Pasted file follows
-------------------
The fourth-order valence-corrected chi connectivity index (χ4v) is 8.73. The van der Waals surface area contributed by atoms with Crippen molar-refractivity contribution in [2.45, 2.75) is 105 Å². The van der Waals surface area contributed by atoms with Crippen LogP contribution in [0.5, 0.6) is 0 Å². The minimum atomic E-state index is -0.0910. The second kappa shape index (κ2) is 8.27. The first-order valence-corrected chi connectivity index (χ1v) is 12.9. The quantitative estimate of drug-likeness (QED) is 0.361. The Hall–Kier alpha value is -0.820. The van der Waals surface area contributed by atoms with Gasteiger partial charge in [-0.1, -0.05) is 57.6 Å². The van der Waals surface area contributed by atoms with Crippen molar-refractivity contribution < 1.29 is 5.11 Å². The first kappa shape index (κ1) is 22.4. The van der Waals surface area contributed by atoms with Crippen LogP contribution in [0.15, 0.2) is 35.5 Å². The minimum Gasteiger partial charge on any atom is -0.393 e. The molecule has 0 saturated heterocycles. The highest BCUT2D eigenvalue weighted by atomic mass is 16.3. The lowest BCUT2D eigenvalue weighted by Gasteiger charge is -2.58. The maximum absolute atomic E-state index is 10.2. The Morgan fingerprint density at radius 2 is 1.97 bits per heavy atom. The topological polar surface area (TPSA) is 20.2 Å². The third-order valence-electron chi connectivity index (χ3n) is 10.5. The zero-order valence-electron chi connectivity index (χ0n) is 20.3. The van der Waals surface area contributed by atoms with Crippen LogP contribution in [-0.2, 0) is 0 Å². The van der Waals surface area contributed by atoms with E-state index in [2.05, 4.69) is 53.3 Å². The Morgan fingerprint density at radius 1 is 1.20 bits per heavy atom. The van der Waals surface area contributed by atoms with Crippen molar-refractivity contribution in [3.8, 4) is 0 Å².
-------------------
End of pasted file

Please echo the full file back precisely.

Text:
The fourth-order valence-corrected chi connectivity index (χ4v) is 8.73. The van der Waals surface area contributed by atoms with Crippen molar-refractivity contribution in [2.45, 2.75) is 105 Å². The van der Waals surface area contributed by atoms with Crippen LogP contribution in [0.5, 0.6) is 0 Å². The minimum atomic E-state index is -0.0910. The second kappa shape index (κ2) is 8.27. The first-order valence-corrected chi connectivity index (χ1v) is 12.9. The quantitative estimate of drug-likeness (QED) is 0.361. The Hall–Kier alpha value is -0.820. The van der Waals surface area contributed by atoms with Gasteiger partial charge in [-0.1, -0.05) is 57.6 Å². The van der Waals surface area contributed by atoms with Crippen molar-refractivity contribution < 1.29 is 5.11 Å². The first kappa shape index (κ1) is 22.4. The van der Waals surface area contributed by atoms with Crippen LogP contribution in [0.15, 0.2) is 35.5 Å². The minimum Gasteiger partial charge on any atom is -0.393 e. The molecule has 0 saturated heterocycles. The highest BCUT2D eigenvalue weighted by atomic mass is 16.3. The lowest BCUT2D eigenvalue weighted by Gasteiger charge is -2.58. The maximum absolute atomic E-state index is 10.2. The Morgan fingerprint density at radius 2 is 1.97 bits per heavy atom. The topological polar surface area (TPSA) is 20.2 Å². The third-order valence-electron chi connectivity index (χ3n) is 10.5. The zero-order valence-electron chi connectivity index (χ0n) is 20.3. The van der Waals surface area contributed by atoms with Crippen LogP contribution in [-0.2, 0) is 0 Å². The van der Waals surface area contributed by atoms with E-state index in [2.05, 4.69) is 53.3 Å². The Morgan fingerprint density at radius 1 is 1.20 bits per heavy atom. The van der Waals surface area contributed by atoms with Crippen molar-refractivity contribution in [3.8, 4) is 0 Å².